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Ranolazine Reduces Angina in Women with Ischemic Heart Disease: Results of an Open-Label, Multicenter Trial.

J Womens Health (Larchmt). 2019 Mar 19;:

Authors: Mehta PK, Sharma S, Minissian M, Harsch MR, Martinson M, Nyman JA, Shaw LJ, Bairey Merz CN, Wenger NK

Abstract
BACKGROUND: Persistent angina is prevalent in women, who more often present with atypical angina, and experience less relief from antianginal therapies. The impact of ranolazine on female-specific angina is unclear. A single-arm, open-label trial was conducted to quantify the impact of ranolazine on angina in women with ischemic heart disease (IHD).
MATERIALS AND METHODS: Women with IHD and ≥2 angina episodes/week were recruited from 30 U.S. sites. Angina and nitroglycerin (NTG) consumption were assessed using patient-reported diaries, Seattle Angina Questionnaire (SAQ), Duke Activity Score Index (DASI), and Women’s Ischemia Symptom Questionnaire (WISQ) at baseline and at 4 weeks of treatment with ranolazine 500 mg twice/day. A modified intent-to-treat analysis and parametric or nonparametric methods were used as appropriate to analyze changes.
RESULTS: Of 171 women enrolled, mean age was 65 ± 12 years. Of the 159 women included in the analysis, at week 4 compared to baseline, median angina frequency decreased with ranolazine treatment from 5.0 to 1.5 attacks/week and median change from baseline was -3.3 (95% confidence interval [CI]: -4.0 to -2.5; p ≤ 0.0001). Median NTG consumption decreased from 2.0 to 0.0 per week over the 4 weeks and median change was -1.0 (95% CI: -2.0 to -0.5; p < 0.0001). All five SAQ subscales showed mean improvements: physical limitation 9.2 (standard error [SE] 1.5; p < 0.0001), angina stability 31.8 (SE 2.7; p < 0.0001), angina frequency 17.7 (SE 1.6; p < 0.0001), treatment satisfaction 9.3 (SE 1.6; p < 0.0001), and disease perception 2.9 (SE 0.8; p < 0.0001). DASI score also improved 2.9 (SE 0.8; p = 0.0014). WISQ subscales also showed significant improvements (all p < 0.0001). Thirty-one women reported drug-related adverse events (AEs), predominantly mild to moderate gastrointestinal symptoms.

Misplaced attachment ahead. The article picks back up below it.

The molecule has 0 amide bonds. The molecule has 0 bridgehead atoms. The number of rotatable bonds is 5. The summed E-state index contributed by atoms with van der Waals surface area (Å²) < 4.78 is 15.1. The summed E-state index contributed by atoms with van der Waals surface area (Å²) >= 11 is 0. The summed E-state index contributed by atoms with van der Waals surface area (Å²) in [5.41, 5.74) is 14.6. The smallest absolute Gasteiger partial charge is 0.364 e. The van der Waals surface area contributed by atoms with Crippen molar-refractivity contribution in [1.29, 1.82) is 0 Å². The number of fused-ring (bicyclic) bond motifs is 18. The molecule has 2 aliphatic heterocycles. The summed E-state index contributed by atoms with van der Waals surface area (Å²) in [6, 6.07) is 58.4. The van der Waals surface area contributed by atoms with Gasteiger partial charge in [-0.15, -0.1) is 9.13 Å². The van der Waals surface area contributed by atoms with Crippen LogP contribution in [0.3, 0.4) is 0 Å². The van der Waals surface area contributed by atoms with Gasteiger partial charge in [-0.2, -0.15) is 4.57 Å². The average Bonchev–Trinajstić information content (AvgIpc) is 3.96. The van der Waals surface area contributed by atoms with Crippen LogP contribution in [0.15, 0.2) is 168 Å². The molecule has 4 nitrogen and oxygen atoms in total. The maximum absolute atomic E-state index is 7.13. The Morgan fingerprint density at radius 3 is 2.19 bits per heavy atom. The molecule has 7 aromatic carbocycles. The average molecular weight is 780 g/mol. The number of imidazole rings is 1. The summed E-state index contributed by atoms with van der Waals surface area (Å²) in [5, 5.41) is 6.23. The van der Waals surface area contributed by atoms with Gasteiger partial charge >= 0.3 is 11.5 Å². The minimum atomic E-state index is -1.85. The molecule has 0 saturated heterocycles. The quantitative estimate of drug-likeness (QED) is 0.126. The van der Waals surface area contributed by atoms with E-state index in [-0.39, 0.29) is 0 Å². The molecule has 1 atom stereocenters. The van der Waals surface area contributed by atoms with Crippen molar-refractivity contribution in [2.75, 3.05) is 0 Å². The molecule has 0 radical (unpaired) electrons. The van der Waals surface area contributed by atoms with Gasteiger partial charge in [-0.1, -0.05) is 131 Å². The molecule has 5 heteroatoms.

CONCLUSIONS: Women with IHD treated with ranolazine for 4 weeks experienced less angina measured by SAQ and WISQ. NTG use decreased, physical activity improved, and treatment satisfaction improved. AEs were consistent with prior reports.

PMID: 30888919 [PubMed – as supplied by publisher]

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